The Mercer Island School Board invited the Island community to a linkage session at the last board meeting on Aug. 22. at City Hall.
The linkage session served as an opportunity for the community to discuss and provide input regarding the district’s educational programs and operations, including the district’s budgeting and financial planning.
Brian Giannini Upton, the school board president, said the opportunity for community members and board members to have a conversation like this is somewhat rare and said he was happy to have the opportunity.
Five community members attended the linkage session with the school board.
For the meeting, Giannini Upton said there wasn’t a set agenda or a set list of topics to discuss, leaving it open to whatever the community members wanted to talk about.
Stephanie Bull, the registrar and business manager at Youth Theatre Northwest (YTN), brought up the topic of school buses no longer going to after school classes. According to Bull, the Mercer Island School District (MISD) has been busing kids to YTN for more than 20 years.
“It’s vital to many of our students. About 55 percent of our students ride the bus to our after school classes, and that’s about three to five students per bus,” she said. “It may seem like a drop in the bucket, but it’s 55 percent for us.”
She said the students don’t have any other way to get to class, and the students want to pursue theater.
“I would please beg you to reconsider to make art enrichment accessible to all students on Mercer Island,” she said.
MISD Superintendent Donna Colosky said the changes in transportation to smaller non-district sponsored clubs and activities were determined last spring.
She said one of the primary reasons for the decision was the district’s ability to secure drivers with the sufficiency to retain home to school needs.
“Obtaining drivers has been a significant challenge for almost all districts, not just us,” she said.
Colosky said that existing programs and athletic activities place a significant demand on the transportation department. She noted several of the high school clubs and activities have to use charter buses for transportation.
“The reliance on charter buses alone cost the district tens of thousands of dollars a year,” she said.
Other reasons for the district’s decision to suspend bus transportation to YTN included an inability to secure staff supervision while students are waiting to board the bus after school and the scale and number of available seats on school bus routes.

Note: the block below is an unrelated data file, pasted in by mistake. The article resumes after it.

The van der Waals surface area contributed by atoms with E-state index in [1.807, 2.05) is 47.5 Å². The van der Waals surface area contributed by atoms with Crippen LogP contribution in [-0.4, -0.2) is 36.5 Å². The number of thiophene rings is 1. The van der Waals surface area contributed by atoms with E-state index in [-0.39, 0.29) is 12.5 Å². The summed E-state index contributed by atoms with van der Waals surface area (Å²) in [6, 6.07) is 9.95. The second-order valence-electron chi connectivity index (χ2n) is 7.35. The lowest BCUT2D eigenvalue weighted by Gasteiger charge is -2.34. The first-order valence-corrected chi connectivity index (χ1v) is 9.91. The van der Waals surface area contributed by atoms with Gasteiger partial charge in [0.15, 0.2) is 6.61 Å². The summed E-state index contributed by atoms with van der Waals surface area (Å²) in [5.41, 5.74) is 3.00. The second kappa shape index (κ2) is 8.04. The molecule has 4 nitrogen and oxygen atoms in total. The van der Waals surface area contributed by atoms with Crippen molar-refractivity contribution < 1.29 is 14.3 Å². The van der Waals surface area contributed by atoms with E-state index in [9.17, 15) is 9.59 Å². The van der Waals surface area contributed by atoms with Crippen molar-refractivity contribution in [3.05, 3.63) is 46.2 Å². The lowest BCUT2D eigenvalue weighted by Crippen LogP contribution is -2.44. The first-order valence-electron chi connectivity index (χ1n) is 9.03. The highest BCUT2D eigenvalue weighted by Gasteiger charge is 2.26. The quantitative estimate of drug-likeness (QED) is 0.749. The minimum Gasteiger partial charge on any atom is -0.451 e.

Colosky said the nature of many of the programs that have been excluded from transportation for the upcoming year were variable in nature. She said students were not attending sessions on a daily schedule and it created “quite a district quagmire” for the transportation department trying to accommodate numerous individual student transportation requests.
“The only really viable option would be to establish two activity routes to meet the external program enrollments,” she said. “This would require the purchase of at least two buses and two more drivers.”
She noted the Boys and Girls Club and the Stroum Jewish Community Center (SJCC) have their own means of transportation.
Colosky said when the district made and communicated the decision last spring, the district hoped there would be other plans made to carpool or other ways for the organizations to sustain transportation for students.
“As a district it had just become really problematic for us both budget-wise and as well as logistically,” she said.
Bull said YTN won’t know how the lack of district transportation will affect them until next fall.
“I did want to come here and make our voices heard, and honestly, we will continue to make our voices heard,” she said. “I do hope that there’s more of a connection with the school district and YTN again.”
School Board Member Tracy Drinkwater said the board values YTN and thinks it’s a wonderful organization.
“There’s no disagreement with many of the fabulous things that parents say about YTN, but as you can see, we are constrained too,” she said. “We do want to support, but in this case, right now, it’s very challenging for us.”